The roots of the traditional Quaker theology of worship are found in George Fox’s experience of the Inner Light—that sense of the divine and direct working of Christ in the soul. He came to believe and subsequently taught that the same experience is available to all. The purpose of worship, therefore, is to wait in silence and then respond to the presence and power of God.
Within ten years about sixty preachers were imitating Fox. Few leaders of high standing joined them, except for William Penn, an admiral’s son, who was able to plant a Quaker colony in America in 1681. From here the Quakers carried their message through the colonies. In parts of the South, they were the most popular of the religious sects. Their idiosyncrasies, however, annoyed the Puritans of Boston so much that several persons were hung after a sentence of banishment had failed to dispose of them. In the Middle colonies, they became one of the most respectable and prosperous elements in society.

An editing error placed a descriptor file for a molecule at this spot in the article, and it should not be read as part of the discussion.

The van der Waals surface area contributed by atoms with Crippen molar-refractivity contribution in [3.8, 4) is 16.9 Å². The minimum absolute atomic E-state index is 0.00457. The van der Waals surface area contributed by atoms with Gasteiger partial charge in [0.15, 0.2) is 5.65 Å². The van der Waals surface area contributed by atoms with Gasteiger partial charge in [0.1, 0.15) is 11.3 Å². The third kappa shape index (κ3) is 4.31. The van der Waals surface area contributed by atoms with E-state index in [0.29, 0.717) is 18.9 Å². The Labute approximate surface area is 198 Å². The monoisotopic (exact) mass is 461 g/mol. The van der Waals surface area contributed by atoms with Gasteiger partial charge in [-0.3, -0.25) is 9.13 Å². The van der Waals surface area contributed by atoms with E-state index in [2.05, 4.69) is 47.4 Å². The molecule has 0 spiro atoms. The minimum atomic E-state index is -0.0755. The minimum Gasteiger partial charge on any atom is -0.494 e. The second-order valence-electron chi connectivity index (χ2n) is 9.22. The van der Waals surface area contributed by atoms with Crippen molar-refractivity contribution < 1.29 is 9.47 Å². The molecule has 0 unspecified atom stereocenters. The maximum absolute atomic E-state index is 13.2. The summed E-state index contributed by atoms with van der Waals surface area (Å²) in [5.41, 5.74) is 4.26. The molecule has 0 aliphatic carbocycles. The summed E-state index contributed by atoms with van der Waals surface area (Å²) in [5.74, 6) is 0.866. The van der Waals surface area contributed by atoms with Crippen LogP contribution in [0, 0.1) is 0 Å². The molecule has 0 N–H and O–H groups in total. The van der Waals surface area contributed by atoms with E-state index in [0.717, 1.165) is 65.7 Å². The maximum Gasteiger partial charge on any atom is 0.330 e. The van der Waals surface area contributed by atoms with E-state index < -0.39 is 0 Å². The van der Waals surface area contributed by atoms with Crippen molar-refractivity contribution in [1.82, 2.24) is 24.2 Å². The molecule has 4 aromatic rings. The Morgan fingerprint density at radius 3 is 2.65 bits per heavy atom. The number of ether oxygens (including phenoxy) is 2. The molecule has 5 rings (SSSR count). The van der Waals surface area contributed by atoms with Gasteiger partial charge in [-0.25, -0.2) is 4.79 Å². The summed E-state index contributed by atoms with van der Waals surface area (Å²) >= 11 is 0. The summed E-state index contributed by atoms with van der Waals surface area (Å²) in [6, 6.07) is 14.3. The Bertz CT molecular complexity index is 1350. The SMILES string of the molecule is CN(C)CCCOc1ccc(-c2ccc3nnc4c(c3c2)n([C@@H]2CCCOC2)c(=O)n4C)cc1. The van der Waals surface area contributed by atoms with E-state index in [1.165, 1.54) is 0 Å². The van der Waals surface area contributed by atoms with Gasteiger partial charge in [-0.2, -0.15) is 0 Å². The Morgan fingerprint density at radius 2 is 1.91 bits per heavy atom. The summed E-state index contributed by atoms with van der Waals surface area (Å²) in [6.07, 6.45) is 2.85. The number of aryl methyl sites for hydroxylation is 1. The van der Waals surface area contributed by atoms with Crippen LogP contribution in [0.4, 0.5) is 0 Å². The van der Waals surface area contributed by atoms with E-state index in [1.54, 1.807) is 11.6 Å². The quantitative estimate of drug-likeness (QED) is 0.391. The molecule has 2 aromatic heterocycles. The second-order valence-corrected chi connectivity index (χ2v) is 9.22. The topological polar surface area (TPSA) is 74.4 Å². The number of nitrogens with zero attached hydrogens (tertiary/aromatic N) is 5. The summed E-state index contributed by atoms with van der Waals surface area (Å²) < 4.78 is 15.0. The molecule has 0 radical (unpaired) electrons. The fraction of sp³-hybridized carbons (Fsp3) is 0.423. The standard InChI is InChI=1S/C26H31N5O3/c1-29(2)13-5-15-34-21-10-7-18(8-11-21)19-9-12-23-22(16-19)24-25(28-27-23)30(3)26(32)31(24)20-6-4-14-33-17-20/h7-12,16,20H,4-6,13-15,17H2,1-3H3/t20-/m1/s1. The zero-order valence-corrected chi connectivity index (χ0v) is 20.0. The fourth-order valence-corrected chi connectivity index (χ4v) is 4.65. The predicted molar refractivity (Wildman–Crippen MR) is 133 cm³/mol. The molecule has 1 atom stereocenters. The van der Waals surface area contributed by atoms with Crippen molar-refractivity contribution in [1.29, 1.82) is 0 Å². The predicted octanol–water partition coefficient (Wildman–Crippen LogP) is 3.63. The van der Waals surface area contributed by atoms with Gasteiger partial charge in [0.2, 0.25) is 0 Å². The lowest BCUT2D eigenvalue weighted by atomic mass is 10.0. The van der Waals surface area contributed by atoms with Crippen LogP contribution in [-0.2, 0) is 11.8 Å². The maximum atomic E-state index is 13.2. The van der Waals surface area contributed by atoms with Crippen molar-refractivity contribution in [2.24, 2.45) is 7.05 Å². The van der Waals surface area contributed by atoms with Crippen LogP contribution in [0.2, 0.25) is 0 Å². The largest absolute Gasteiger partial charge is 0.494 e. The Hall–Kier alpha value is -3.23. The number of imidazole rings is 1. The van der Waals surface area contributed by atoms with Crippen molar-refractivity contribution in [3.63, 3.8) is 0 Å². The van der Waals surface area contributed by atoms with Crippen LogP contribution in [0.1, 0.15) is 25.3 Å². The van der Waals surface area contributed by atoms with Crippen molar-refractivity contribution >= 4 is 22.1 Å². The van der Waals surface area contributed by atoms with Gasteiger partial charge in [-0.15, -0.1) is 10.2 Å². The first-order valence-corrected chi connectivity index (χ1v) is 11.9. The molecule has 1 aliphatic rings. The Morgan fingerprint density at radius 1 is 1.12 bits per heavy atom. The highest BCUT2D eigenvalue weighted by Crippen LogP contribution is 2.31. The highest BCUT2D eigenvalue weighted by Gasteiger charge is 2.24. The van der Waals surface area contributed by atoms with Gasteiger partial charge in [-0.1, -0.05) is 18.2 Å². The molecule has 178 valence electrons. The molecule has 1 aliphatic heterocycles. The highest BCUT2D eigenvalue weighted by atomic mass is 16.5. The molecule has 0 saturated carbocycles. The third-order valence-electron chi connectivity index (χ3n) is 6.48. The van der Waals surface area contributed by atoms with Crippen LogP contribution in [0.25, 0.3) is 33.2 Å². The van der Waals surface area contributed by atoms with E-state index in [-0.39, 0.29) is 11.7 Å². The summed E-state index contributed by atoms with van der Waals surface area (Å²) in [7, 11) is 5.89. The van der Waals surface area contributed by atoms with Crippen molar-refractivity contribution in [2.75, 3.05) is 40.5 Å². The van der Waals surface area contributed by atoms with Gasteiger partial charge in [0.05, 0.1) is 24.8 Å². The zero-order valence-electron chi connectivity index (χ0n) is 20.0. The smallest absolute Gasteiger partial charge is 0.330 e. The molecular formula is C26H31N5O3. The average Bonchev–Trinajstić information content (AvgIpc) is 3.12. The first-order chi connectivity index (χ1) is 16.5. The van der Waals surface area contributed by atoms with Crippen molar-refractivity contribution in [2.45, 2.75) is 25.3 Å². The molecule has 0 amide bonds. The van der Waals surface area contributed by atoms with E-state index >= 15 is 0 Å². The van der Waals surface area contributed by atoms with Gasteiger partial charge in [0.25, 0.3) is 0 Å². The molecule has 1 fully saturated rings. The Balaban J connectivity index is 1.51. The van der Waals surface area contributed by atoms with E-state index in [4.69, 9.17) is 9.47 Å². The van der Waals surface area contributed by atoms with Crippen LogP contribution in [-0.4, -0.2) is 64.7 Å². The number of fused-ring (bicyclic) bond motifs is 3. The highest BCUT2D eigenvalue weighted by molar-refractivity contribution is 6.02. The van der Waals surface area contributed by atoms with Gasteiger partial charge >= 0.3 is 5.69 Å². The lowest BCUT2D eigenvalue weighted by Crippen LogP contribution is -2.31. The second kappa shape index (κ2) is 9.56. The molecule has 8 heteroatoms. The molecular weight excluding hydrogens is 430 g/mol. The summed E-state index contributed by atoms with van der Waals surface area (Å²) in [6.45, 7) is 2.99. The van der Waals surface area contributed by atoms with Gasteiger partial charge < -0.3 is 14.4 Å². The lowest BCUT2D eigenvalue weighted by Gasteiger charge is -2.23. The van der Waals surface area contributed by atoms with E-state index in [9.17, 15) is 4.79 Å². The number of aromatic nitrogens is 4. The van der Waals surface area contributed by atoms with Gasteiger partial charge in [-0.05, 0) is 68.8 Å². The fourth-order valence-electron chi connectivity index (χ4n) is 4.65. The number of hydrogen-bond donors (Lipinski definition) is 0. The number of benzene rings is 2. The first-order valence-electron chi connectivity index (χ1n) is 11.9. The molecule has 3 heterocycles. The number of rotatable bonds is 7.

George Fox (1624-1691) was the founder of the Society of Friends or Quakers, Fox was born in Leicestershire, England, the son of a Puritan weaver.
Sarah Flower Adams was born in Harlow, England in 1805 and died in London in 1848. She was the youngest daughter of Benjamin Flower, editor and proprietor of the Cambridge Intelligencer.
The silent meeting for worship is the most visible element of classical Quaker worship. Worshipers assemble without leader or program, stilling their minds and focusing their attention, waiting to sense the presence of the Spirit of God and then to respond as they are moved in their own spirits.